JAMES GILCHRIST (tenor), ANNA TILBROOK (piano)
James Gilchrist’s theme for this recital, Solitude, is reflected in varied and contrasting ways by the four works. In his booklet note, he describes solitude as ‘A state of being that we need, that perhaps we overlook too easily, that is harder to achieve and harder to endure and understand than we expect’.
Henry Purcell’s “O! Solitude, my sweetest choice” (in the arrangement by Benjamin Britten) focuses on twin themes of solitude: the peace found in the meditative state and the pain felt by being separated from loved ones.
Schubert’s “Einsamkeit” represents the importance of solitude as an important theme in the German romantic tradition: yearning for homeland, the lonely wanderer, and separated lovers appear again and again in the poetry, prose, and music of this era. In “Under Alter’d Skies”, Jonathan Dove explores the unwanted solitude of grief and loss. The cycle sets excerpts of “In Memoriam”, Alfred Lord Tennyson’s response to the sudden death of his friend Arthur Hallam.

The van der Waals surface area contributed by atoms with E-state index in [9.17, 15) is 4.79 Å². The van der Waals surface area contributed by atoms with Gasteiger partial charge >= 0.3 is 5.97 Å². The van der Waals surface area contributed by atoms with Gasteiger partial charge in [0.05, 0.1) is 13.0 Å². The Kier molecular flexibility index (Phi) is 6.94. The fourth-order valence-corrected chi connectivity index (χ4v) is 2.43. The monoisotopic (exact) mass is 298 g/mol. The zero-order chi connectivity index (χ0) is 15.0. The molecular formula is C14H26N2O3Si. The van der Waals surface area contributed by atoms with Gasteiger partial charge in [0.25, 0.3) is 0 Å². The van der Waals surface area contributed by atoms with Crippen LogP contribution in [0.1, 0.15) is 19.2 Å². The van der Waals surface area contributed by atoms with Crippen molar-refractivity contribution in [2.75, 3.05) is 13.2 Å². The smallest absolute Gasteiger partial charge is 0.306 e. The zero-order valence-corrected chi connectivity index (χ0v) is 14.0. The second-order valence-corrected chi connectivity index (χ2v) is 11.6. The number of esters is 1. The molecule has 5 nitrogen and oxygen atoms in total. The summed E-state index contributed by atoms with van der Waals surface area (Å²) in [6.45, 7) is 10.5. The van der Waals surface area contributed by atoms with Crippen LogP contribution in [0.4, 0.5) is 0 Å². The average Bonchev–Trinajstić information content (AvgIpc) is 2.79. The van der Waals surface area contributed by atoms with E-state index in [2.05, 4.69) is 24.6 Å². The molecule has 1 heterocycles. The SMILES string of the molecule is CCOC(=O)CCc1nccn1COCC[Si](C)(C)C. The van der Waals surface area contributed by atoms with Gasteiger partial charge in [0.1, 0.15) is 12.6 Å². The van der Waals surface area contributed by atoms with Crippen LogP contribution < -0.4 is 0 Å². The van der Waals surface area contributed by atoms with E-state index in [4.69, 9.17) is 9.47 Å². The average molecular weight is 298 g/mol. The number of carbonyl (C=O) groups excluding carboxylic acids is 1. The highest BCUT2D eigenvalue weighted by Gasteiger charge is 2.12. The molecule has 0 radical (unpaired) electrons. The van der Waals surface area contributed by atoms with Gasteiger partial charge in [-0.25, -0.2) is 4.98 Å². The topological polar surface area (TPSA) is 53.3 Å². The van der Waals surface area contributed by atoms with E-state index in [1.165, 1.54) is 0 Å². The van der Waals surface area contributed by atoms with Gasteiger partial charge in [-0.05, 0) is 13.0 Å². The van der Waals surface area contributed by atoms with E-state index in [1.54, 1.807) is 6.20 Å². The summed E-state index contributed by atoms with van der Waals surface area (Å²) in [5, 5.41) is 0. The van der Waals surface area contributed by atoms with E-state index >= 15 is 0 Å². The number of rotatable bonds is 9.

The programme closes with Samuel Barber’s “Hermit Songs”, settings of the marginal jottings of mediaeval Irish monks as they copied or illuminated manuscripts. These extraordinary texts show the anonymous men, who chose a life of solitude and devotion to God, to be every bit as human as the rest of us!